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Freshfields Risk & Compliance

| 4 minutes read

Belgian Government reaches political agreement on labour market reform

Within the framework of its efforts to increase the employment rate of the Belgian individuals between 20 and 64 years to 80 per cent by 2030, the Belgian government has reached yesterday an agreement on a set of measures that should be implemented shortly.

(Re-)training of employees

The government acknowledges the skills shortage in the Belgian labour market and the fact that employees will need to work longer, whilst their roles evolve rapidly. In order to address this shortage, all employees would be entitled to (re-)training days each year, paid by the employer. The amount of days per year will be 3 in 2022, 4 in 2023 and 5 as from 2024.

Further, companies with at least 20 employees would, at least once a year, be required to draw up a training plan, which will be submitted to the employee representatives for their opinion. This plan should lead to an improvement in the skill set of all employees in the company.

Finally, the intention is to better support dismissed employees to find a new job, through 2 sets of measures. Firstly, employees dismissed with a notice period, would have the possibility to request from their current employer a transition programme to a new employer. Under such transition programme, the dismissed employee could start working for a new employer during the notice period and the new employer would potentially compensate the current employer. The new employer would have to hire the employee under a contract with an indefinite duration at the end of the transition programme. Secondly, employees dismissed with a notice period of at least 30 weeks would have the right to devote the last third of the notice period to activities that improve their chances to find a new job (e.g. outplacement programme), while retaining their salary.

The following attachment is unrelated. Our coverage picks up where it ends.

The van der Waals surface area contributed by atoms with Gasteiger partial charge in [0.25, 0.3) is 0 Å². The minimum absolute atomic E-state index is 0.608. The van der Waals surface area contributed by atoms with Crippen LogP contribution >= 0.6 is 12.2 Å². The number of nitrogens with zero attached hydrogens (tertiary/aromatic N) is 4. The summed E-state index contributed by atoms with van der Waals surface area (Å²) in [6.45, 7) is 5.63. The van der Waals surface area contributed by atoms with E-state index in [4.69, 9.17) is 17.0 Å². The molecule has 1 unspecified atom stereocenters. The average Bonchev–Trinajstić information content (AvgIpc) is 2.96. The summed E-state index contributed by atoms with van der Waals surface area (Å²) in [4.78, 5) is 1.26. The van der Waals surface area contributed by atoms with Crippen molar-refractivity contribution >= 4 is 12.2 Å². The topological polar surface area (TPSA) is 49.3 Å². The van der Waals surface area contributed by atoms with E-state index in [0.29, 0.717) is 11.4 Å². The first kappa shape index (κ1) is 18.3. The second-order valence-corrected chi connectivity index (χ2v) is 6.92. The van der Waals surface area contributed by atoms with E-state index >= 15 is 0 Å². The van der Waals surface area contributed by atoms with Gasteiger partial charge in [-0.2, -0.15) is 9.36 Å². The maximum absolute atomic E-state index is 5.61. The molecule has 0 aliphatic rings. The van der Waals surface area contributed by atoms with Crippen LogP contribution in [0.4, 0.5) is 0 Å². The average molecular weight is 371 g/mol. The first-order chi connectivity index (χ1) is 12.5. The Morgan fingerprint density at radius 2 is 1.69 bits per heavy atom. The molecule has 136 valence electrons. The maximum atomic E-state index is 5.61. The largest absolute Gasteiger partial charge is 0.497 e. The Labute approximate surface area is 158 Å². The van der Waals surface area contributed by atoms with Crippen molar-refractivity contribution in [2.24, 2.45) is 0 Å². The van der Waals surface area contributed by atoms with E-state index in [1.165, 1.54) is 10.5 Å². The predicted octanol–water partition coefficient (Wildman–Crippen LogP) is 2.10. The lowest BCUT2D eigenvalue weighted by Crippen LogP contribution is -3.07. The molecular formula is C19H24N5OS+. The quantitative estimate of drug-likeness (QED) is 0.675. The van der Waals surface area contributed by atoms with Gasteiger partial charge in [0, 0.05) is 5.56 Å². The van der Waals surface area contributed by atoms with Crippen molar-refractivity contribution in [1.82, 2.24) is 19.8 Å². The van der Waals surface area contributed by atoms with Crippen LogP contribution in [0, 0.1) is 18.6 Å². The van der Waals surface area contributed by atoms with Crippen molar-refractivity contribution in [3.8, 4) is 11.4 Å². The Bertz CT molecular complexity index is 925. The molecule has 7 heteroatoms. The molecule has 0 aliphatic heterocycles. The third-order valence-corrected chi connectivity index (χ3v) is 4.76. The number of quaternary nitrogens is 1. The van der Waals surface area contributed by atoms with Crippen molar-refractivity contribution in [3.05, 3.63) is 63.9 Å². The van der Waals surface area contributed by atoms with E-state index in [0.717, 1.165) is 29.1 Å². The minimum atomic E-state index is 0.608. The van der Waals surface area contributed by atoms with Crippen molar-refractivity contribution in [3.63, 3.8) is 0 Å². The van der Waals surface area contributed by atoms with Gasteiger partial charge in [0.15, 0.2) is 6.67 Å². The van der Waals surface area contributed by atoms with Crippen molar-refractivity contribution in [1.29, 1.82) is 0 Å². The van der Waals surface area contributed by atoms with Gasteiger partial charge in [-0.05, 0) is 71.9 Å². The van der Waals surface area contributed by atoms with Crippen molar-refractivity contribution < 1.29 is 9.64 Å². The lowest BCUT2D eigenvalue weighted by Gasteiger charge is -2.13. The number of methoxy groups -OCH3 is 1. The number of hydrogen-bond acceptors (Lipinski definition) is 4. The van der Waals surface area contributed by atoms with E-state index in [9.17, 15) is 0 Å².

Four days-work week and variable work schedule

To boost flexibility and work-life balance, employees could ask to perform their full-time job over 4 days instead of 5, by increasing the amount of hours worked on these days. Employees could also ask to alternate their volume of weekly working hours, i.e. work more one week and less the other week. The employer that refuses a request for flexibility would have to justify its decision. The agreement on the flexibility would be renewable for 6-month periods.

Also, part-time employees with a variable work schedule (e.g. changing each week or fortnight) would be entitled to receive their work schedule 7 days in advance (instead of 5 currently), unless a sector-level collective bargaining agreement provides for a shorter period.

Right to disconnect

Companies with at least 20 employees would be obliged to safeguard their employees’ right to disconnect. Agreements on this subject would have to be made at the level of the company, in consultation with the trade unions, and laid down in a collective bargaining agreement (it is unclear whether, and if so, how, the obligation would also apply to companies without trade union delegation). Such agreement would in particular provide that the company will not expect from employees that they read messages outside working hours.